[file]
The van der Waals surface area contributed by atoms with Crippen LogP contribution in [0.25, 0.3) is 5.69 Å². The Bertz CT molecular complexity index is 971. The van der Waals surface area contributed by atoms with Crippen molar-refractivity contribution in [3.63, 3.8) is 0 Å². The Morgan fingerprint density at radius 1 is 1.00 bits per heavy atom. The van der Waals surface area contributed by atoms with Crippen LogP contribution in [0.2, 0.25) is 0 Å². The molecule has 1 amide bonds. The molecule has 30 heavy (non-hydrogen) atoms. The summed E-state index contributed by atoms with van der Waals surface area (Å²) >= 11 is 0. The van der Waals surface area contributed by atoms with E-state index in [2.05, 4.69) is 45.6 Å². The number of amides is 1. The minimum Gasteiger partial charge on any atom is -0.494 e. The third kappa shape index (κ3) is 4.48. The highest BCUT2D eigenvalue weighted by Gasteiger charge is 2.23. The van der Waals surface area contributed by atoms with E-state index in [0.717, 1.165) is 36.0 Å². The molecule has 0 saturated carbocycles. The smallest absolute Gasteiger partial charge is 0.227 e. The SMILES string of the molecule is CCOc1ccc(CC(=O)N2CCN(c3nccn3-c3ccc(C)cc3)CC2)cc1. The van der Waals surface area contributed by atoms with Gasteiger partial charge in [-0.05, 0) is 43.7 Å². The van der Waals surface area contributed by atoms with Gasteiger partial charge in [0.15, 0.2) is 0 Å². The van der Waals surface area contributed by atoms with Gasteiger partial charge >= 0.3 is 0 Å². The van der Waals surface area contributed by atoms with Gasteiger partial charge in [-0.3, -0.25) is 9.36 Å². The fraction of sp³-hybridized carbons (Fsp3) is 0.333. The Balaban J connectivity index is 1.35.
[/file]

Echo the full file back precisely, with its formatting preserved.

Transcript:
The van der Waals surface area contributed by atoms with Crippen LogP contribution in [0.25, 0.3) is 5.69 Å². The Bertz CT molecular complexity index is 971. The van der Waals surface area contributed by atoms with Crippen molar-refractivity contribution in [3.63, 3.8) is 0 Å². The Morgan fingerprint density at radius 1 is 1.00 bits per heavy atom. The van der Waals surface area contributed by atoms with Crippen LogP contribution in [0.2, 0.25) is 0 Å². The molecule has 1 amide bonds. The molecule has 30 heavy (non-hydrogen) atoms. The summed E-state index contributed by atoms with van der Waals surface area (Å²) >= 11 is 0. The van der Waals surface area contributed by atoms with E-state index in [2.05, 4.69) is 45.6 Å². The number of amides is 1. The minimum Gasteiger partial charge on any atom is -0.494 e. The third kappa shape index (κ3) is 4.48. The highest BCUT2D eigenvalue weighted by Gasteiger charge is 2.23. The van der Waals surface area contributed by atoms with E-state index in [0.717, 1.165) is 36.0 Å². The molecule has 0 saturated carbocycles. The smallest absolute Gasteiger partial charge is 0.227 e. The SMILES string of the molecule is CCOc1ccc(CC(=O)N2CCN(c3nccn3-c3ccc(C)cc3)CC2)cc1. The van der Waals surface area contributed by atoms with Gasteiger partial charge in [-0.05, 0) is 43.7 Å². The van der Waals surface area contributed by atoms with Gasteiger partial charge in [0.15, 0.2) is 0 Å². The van der Waals surface area contributed by atoms with Gasteiger partial charge >= 0.3 is 0 Å². The van der Waals surface area contributed by atoms with Gasteiger partial charge in [-0.3, -0.25) is 9.36 Å². The fraction of sp³-hybridized carbons (Fsp3) is 0.333. The Balaban J connectivity index is 1.35.